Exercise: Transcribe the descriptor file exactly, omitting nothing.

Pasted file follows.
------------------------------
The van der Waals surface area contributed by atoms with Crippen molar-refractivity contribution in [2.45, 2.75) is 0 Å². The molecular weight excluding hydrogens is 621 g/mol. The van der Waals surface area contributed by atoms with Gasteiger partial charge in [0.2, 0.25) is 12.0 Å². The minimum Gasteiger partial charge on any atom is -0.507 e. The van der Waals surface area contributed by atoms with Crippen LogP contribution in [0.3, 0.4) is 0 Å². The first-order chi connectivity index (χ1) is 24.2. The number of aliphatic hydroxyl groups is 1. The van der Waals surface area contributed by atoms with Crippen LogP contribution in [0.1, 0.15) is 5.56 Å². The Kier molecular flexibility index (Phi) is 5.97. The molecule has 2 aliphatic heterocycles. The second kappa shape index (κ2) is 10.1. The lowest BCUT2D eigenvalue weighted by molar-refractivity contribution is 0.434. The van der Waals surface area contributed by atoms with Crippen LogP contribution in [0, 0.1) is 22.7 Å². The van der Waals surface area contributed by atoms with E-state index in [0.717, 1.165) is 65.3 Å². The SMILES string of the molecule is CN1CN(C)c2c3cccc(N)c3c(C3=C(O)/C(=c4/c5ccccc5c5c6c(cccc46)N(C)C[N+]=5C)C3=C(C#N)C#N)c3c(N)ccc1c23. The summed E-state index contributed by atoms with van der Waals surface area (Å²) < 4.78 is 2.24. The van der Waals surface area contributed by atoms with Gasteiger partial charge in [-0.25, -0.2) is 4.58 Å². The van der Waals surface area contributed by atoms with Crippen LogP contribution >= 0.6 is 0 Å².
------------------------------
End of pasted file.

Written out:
The van der Waals surface area contributed by atoms with Crippen molar-refractivity contribution in [2.45, 2.75) is 0 Å². The molecular weight excluding hydrogens is 621 g/mol. The van der Waals surface area contributed by atoms with Gasteiger partial charge in [0.2, 0.25) is 12.0 Å². The minimum Gasteiger partial charge on any atom is -0.507 e. The van der Waals surface area contributed by atoms with Crippen LogP contribution in [0.3, 0.4) is 0 Å². The first-order chi connectivity index (χ1) is 24.2. The number of aliphatic hydroxyl groups is 1. The van der Waals surface area contributed by atoms with Crippen LogP contribution in [0.1, 0.15) is 5.56 Å². The Kier molecular flexibility index (Phi) is 5.97. The molecule has 2 aliphatic heterocycles. The second kappa shape index (κ2) is 10.1. The lowest BCUT2D eigenvalue weighted by molar-refractivity contribution is 0.434. The van der Waals surface area contributed by atoms with Crippen LogP contribution in [0, 0.1) is 22.7 Å². The van der Waals surface area contributed by atoms with E-state index in [0.717, 1.165) is 65.3 Å². The SMILES string of the molecule is CN1CN(C)c2c3cccc(N)c3c(C3=C(O)/C(=c4/c5ccccc5c5c6c(cccc46)N(C)C[N+]=5C)C3=C(C#N)C#N)c3c(N)ccc1c23. The summed E-state index contributed by atoms with van der Waals surface area (Å²) < 4.78 is 2.24. The van der Waals surface area contributed by atoms with Gasteiger partial charge in [-0.25, -0.2) is 4.58 Å². The van der Waals surface area contributed by atoms with Crippen LogP contribution >= 0.6 is 0 Å².